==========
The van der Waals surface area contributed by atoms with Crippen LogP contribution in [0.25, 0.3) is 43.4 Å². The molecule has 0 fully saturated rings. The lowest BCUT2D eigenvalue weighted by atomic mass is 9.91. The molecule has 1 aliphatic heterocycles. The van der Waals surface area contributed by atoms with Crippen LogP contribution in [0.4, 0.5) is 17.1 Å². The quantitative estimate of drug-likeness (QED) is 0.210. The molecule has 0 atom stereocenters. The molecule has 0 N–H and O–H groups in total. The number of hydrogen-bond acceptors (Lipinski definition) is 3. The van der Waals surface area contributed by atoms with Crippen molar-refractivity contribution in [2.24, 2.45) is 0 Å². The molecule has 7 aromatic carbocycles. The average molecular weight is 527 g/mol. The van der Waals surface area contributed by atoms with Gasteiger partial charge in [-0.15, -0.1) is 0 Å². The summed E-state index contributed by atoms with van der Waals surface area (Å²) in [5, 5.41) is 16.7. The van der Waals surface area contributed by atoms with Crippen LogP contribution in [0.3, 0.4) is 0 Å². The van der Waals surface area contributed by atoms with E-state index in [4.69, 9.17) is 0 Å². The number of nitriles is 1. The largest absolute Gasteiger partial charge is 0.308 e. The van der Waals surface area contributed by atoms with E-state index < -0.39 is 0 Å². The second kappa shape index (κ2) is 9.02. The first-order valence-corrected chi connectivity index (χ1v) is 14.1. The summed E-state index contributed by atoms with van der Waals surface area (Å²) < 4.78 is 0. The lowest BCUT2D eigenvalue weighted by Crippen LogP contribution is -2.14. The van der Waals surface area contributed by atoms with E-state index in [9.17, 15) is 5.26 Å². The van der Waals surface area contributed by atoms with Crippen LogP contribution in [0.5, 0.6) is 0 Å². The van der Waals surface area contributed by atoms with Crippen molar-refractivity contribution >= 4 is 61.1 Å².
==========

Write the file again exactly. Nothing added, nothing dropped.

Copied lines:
The van der Waals surface area contributed by atoms with Crippen LogP contribution in [0.25, 0.3) is 43.4 Å². The molecule has 0 fully saturated rings. The lowest BCUT2D eigenvalue weighted by atomic mass is 9.91. The molecule has 1 aliphatic heterocycles. The van der Waals surface area contributed by atoms with Crippen LogP contribution in [0.4, 0.5) is 17.1 Å². The quantitative estimate of drug-likeness (QED) is 0.210. The molecule has 0 atom stereocenters. The molecule has 0 N–H and O–H groups in total. The number of hydrogen-bond acceptors (Lipinski definition) is 3. The van der Waals surface area contributed by atoms with Crippen molar-refractivity contribution in [2.24, 2.45) is 0 Å². The molecule has 7 aromatic carbocycles. The average molecular weight is 527 g/mol. The van der Waals surface area contributed by atoms with Gasteiger partial charge in [-0.15, -0.1) is 0 Å². The summed E-state index contributed by atoms with van der Waals surface area (Å²) in [5, 5.41) is 16.7. The van der Waals surface area contributed by atoms with Crippen LogP contribution in [0.3, 0.4) is 0 Å². The van der Waals surface area contributed by atoms with E-state index in [4.69, 9.17) is 0 Å². The number of nitriles is 1. The largest absolute Gasteiger partial charge is 0.308 e. The van der Waals surface area contributed by atoms with E-state index < -0.39 is 0 Å². The second kappa shape index (κ2) is 9.02. The first-order valence-corrected chi connectivity index (χ1v) is 14.1. The summed E-state index contributed by atoms with van der Waals surface area (Å²) < 4.78 is 0. The lowest BCUT2D eigenvalue weighted by Crippen LogP contribution is -2.14. The van der Waals surface area contributed by atoms with E-state index in [9.17, 15) is 5.26 Å². The van der Waals surface area contributed by atoms with Crippen LogP contribution in [0.5, 0.6) is 0 Å². The van der Waals surface area contributed by atoms with Crippen molar-refractivity contribution >= 4 is 61.1 Å².